Your huddled masses yearning to breathe free,
The wretched refuse of your teeming shore.
Send these, the homeless, tempest-tost to me,
I lift my lamp beside the golden door!"
on a statue welcoming immigrants to a country with a history of not really welcoming immigrants4. Broadway, once derided for its shallow entertainment, is now the Mecca of musical theater, with tickets so expensive that only tourists would pay for the shows. Time Square, where no native New Yorker would visit 5 , only pass through when no other choice is presented. Radio City Music Hall, the United Nations headquarters, Central Park, and many, many, many museums. One of my friends had his family visit, and his father insisted on finding a pastrami on rye -- that was New York to his father, a (usually pretty good) diner sandwich.
I lived new New York for five years. My dominant memories are Hell's Kitchen restaurants, Alphabet City bars, and the museums around Central Park. Many native New Yorkers consider leaving their neighborhood a distant trek to a far-away land. The fascinating thing about a World City 6 is that it can be literally anything anybody wants it to be. There's a scale to the city that allows it to accomodate the desires of all but the most demanding of city-dwellers. The myths of what New York "is" are such a small and curated subset of what New York actually is. But the myths also end to be the ones that most people will come up with when pressed for a description of a place.
What can makes these myths so interesting is how static they seem to be. Spanish maps depicted California as an island long after explorers had throughly wandered the American Southwest. Boulder, CO still has a reputation as a hippy stronghold after three waves of California software developers moved in and priced the hippies out of the market. New York is so, so much more than a bunch of famous landmarks connected by a double decker bus tour. And it's an interesting problem, because these myths drive tourism, and in the 21 st century this means there is quite a market for these myths.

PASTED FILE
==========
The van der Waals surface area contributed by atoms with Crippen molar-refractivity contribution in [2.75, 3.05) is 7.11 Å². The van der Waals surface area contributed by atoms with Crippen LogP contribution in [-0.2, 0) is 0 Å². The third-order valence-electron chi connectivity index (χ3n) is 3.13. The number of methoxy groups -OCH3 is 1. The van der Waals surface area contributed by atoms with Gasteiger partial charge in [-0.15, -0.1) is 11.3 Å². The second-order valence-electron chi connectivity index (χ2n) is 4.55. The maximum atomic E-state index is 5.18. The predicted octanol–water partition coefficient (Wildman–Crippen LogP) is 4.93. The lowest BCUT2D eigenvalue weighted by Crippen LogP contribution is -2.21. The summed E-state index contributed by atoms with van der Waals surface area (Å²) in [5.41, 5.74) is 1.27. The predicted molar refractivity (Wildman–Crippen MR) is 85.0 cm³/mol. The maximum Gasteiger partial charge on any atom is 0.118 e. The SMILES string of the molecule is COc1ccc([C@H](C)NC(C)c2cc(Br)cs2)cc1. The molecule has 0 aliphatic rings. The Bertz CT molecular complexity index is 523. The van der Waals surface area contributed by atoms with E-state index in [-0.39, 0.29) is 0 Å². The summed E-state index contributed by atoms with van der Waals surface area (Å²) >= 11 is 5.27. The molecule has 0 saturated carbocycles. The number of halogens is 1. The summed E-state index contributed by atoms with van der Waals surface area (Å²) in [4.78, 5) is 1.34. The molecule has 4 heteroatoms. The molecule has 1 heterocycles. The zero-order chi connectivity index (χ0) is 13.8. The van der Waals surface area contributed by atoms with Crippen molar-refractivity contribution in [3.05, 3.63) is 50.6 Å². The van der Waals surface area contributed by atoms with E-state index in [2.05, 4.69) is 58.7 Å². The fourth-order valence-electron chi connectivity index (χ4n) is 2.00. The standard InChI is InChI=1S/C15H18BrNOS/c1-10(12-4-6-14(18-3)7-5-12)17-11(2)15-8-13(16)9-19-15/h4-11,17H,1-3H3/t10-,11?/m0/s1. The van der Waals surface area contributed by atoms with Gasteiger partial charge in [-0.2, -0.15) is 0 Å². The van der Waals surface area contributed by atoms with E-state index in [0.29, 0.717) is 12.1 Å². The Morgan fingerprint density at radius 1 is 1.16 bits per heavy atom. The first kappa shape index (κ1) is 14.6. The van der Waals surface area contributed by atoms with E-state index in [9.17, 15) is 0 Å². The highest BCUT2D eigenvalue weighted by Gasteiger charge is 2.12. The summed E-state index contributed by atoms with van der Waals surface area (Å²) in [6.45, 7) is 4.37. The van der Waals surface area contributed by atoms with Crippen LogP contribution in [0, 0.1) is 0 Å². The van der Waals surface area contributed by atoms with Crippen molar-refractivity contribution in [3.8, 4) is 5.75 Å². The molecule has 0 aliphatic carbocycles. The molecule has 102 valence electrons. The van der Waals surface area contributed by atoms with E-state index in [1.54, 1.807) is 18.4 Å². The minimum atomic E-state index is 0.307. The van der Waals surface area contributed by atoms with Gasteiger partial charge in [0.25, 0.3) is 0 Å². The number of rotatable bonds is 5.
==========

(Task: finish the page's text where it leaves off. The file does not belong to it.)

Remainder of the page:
In 1977, New York (the city) was a disaster. This was the year of Son of Sam. The least bloody month, February, saw 82 murders, and the murder rate was pushing 20 murders per hundred thousand residents. Today it's under 4. The New York State Department of Commerce recruited Milton Glaser for a little ad campaign, and, expecting it to run only a few months, Glaser agreed to do the work for free. In 2009, Barack Obama awarded Milton Glaser the National Medal of the Arts -- the first graphic designer to receive the honor -- for developing the "I Heart New York" logo and campaign. The State of New York owns the trademark on the logo, and by some reports the state earns around $2M/year in licensing fees. Most of the paraphernalia peddled to tourists is unlicensed and worn proudly by almost no residents of the city itself.
But this is New York for many people. The t-shirts and the miniature Statue of Liberty figurines and the little snow globes of landmarks that millions of people went to see in one year. (Very) Conservative estimate, a person might spend $1000 on a week in New York between hotels, so we are talking about a multi-billion-dollar industry for a single city. This is an astronomical amount of money, which creates a whole industry with a deep interest in preserving the images and stories and ideas -- in short, the myths -- that drive people to visit the Big Apple7.
What's peculiar about this, to me, is that so many of these places are more interesting than any of the "iconic" things about them.
Here's an example.
The go-to thing to do in the southern Baja California peninsula is to do body shots of tequila in Cabo. Many, many millions of people visit Cabo every year for white sand beaches in an expensive resort secluded from the rest of Mexico. This is the (well-earned) reputation of Cabo: a party central for people who want to leave their home country for a party without ever dealing with the actual hassles of leaving their home country8.
Also available in the southern Baja area is Espíritu Santo, a UNESCO world heritage site with one of the most beautiful beaches in the world, where you can snorkel with sea lions and whale sharks and eat some really solid food and all you have to do is take a bus from the Cabo airport about an hour north of the Tropic of Cancer and hey-presto you're in a town most tourists have never heard of, with quirky small hotels and a few top notch restaurants if you ask around a bit. When I was there I was almost talked into buying a microbrewery that had the lightest, most enjoyable-in-30-Celsius stout I've ever had.